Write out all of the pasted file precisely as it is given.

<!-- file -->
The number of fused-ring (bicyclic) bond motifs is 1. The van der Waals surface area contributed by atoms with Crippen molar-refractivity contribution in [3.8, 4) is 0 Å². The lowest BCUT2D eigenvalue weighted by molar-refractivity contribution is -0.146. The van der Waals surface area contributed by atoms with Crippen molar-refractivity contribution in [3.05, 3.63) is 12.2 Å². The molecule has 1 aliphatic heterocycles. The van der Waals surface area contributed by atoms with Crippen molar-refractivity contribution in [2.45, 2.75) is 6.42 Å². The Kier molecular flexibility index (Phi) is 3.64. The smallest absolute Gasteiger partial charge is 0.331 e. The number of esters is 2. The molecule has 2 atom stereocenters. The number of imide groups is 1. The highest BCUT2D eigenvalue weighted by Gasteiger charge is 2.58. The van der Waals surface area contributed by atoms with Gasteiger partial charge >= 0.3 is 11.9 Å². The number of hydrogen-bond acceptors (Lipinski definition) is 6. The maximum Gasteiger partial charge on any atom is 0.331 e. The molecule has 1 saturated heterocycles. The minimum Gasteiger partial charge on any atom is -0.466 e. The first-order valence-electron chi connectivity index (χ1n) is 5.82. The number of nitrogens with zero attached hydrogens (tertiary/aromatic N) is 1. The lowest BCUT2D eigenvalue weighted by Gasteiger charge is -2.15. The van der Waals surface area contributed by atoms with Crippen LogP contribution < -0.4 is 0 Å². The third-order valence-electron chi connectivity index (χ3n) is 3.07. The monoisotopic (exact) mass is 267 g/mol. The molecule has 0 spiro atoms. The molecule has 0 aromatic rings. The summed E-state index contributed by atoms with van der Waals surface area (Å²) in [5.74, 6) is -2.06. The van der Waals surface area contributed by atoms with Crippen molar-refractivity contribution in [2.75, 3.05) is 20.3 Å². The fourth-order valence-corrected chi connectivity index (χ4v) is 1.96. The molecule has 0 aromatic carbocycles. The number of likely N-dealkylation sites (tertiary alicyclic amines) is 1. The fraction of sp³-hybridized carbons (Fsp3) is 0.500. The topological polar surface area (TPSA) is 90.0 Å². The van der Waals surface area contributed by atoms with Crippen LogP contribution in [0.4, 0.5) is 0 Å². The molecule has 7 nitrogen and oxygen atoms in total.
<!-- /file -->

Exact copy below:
The number of fused-ring (bicyclic) bond motifs is 1. The van der Waals surface area contributed by atoms with Crippen molar-refractivity contribution in [3.8, 4) is 0 Å². The lowest BCUT2D eigenvalue weighted by molar-refractivity contribution is -0.146. The van der Waals surface area contributed by atoms with Crippen molar-refractivity contribution in [3.05, 3.63) is 12.2 Å². The molecule has 1 aliphatic heterocycles. The van der Waals surface area contributed by atoms with Crippen molar-refractivity contribution in [2.45, 2.75) is 6.42 Å². The Kier molecular flexibility index (Phi) is 3.64. The smallest absolute Gasteiger partial charge is 0.331 e. The number of esters is 2. The molecule has 2 atom stereocenters. The number of imide groups is 1. The highest BCUT2D eigenvalue weighted by Gasteiger charge is 2.58. The van der Waals surface area contributed by atoms with Gasteiger partial charge >= 0.3 is 11.9 Å². The number of hydrogen-bond acceptors (Lipinski definition) is 6. The maximum Gasteiger partial charge on any atom is 0.331 e. The molecule has 1 saturated heterocycles. The minimum Gasteiger partial charge on any atom is -0.466 e. The first-order valence-electron chi connectivity index (χ1n) is 5.82. The number of nitrogens with zero attached hydrogens (tertiary/aromatic N) is 1. The lowest BCUT2D eigenvalue weighted by Gasteiger charge is -2.15. The van der Waals surface area contributed by atoms with Crippen LogP contribution < -0.4 is 0 Å². The third-order valence-electron chi connectivity index (χ3n) is 3.07. The monoisotopic (exact) mass is 267 g/mol. The molecule has 0 spiro atoms. The molecule has 0 aromatic rings. The summed E-state index contributed by atoms with van der Waals surface area (Å²) in [5.74, 6) is -2.06. The van der Waals surface area contributed by atoms with Crippen molar-refractivity contribution in [2.75, 3.05) is 20.3 Å². The fourth-order valence-corrected chi connectivity index (χ4v) is 1.96. The molecule has 0 aromatic carbocycles. The number of likely N-dealkylation sites (tertiary alicyclic amines) is 1. The fraction of sp³-hybridized carbons (Fsp3) is 0.500. The topological polar surface area (TPSA) is 90.0 Å². The van der Waals surface area contributed by atoms with Crippen LogP contribution in [0.4, 0.5) is 0 Å². The molecule has 7 nitrogen and oxygen atoms in total.